An Empirical Approach to Rights



The following is Yale professor, F. S. C. Northrop's 1947 contribution to the UNESCO symposium on the meaning of and value of human rights.

A Bill of Rights for all the nations cannot be based solely upon the traditional values and ideological assumptions of any one of the nations. If it is to capture the aspirations and ideals of all the peoples of the world, it must be rooted in at least some of the accepted institutions and social doctrines of each and every people.

The usual approach to the Bill of Rights or to the establishment of any other cultural value ignores the foregoing principle. It is usual, for example, to assume that the traditional modern French and Anglo-American concept of freedom and its attendant Bill of Rights exhausts the meaning of the concept. Precisely this assumption operates when anyone proposes to extend the governmental forms of the United States of America to a United States of Europe or a United States of the World. Such proposals have always left their recipients cold.

Yet the reason for such a reaction is surely not far to seek. The classical French and Anglo-American concept of freedom, which its Bill of Rights is designed to achieve, is conceived for the most part in, or after the analogy of, purely political terms. Freedom consists both politically, economically and even religiously in being left alone. Although this is perhaps somewhat of an exaggeration, Emerson's dictum that the best government is the minimum government tends, according to this conception, to hold. Furthermore, the economic freedom to have the work necessary to maintain even a minimum livelihood tends to be left to chance as a mere by-product of the individual actions of men or groups who operate independently. Similarly, psychological freedom of the sentiments, the emotions and the passions, which the Spanish and Latin Americans cherish, is hardly even recognized as existing. And often in the religious field, because of a freedom to believe any faith, there tends to arise a culture in which people have no deep-going convictions about anything. In short, the price of a society rooted in the traditional, modern Bill of Rights, has tended to be a culture of laissez-faire businessmen's values, with all the other values and aspirations of mankind left anemic and spiritually and ideologically unsustained.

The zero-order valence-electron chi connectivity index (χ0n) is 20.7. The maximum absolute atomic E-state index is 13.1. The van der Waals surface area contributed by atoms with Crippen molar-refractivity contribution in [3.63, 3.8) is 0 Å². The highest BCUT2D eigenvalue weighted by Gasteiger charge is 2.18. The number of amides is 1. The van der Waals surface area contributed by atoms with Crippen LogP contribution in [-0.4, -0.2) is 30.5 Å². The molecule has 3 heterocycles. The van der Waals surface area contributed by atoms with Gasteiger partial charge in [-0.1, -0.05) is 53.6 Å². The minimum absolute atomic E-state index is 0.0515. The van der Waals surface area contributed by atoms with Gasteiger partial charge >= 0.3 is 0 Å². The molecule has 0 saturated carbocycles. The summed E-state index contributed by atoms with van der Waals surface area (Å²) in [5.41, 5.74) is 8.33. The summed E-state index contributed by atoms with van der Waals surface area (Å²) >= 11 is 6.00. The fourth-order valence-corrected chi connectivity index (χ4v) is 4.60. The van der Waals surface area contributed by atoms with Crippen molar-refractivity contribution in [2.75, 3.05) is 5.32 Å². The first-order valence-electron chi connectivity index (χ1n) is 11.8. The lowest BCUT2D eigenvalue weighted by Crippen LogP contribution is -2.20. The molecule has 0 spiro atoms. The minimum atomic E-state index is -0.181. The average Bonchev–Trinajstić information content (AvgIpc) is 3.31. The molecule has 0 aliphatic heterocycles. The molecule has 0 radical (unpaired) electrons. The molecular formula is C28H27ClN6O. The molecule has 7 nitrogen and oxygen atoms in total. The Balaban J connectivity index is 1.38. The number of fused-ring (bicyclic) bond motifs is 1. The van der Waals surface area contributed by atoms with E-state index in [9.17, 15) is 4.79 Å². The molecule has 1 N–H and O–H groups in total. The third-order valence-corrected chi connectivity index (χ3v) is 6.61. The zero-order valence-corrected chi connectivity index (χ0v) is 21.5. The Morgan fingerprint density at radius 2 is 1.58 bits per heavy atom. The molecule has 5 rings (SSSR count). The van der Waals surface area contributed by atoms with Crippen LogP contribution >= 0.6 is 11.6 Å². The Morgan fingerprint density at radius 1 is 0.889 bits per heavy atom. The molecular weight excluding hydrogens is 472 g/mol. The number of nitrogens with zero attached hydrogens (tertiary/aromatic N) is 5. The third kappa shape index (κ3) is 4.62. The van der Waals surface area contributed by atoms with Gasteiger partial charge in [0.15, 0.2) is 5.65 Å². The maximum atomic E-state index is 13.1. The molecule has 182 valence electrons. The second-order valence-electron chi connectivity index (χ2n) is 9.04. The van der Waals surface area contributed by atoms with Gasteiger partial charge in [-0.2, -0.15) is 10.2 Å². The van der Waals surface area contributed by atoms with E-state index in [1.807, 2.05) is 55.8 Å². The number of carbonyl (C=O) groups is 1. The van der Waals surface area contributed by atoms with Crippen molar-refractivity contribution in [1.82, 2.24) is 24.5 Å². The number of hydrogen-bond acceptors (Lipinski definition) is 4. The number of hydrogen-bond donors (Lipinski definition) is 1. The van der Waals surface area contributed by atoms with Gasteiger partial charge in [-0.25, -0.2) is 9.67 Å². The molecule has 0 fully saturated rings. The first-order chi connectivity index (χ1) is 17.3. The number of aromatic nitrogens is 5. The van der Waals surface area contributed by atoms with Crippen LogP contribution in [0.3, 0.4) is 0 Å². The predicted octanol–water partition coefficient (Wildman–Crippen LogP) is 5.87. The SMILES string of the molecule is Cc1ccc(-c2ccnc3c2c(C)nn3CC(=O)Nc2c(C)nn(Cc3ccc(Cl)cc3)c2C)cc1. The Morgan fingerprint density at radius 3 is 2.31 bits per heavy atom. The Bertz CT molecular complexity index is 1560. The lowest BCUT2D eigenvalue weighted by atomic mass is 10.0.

Read the rest of the essay, here.

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(c) October 2018: Rebus Institute & Rebus Education Services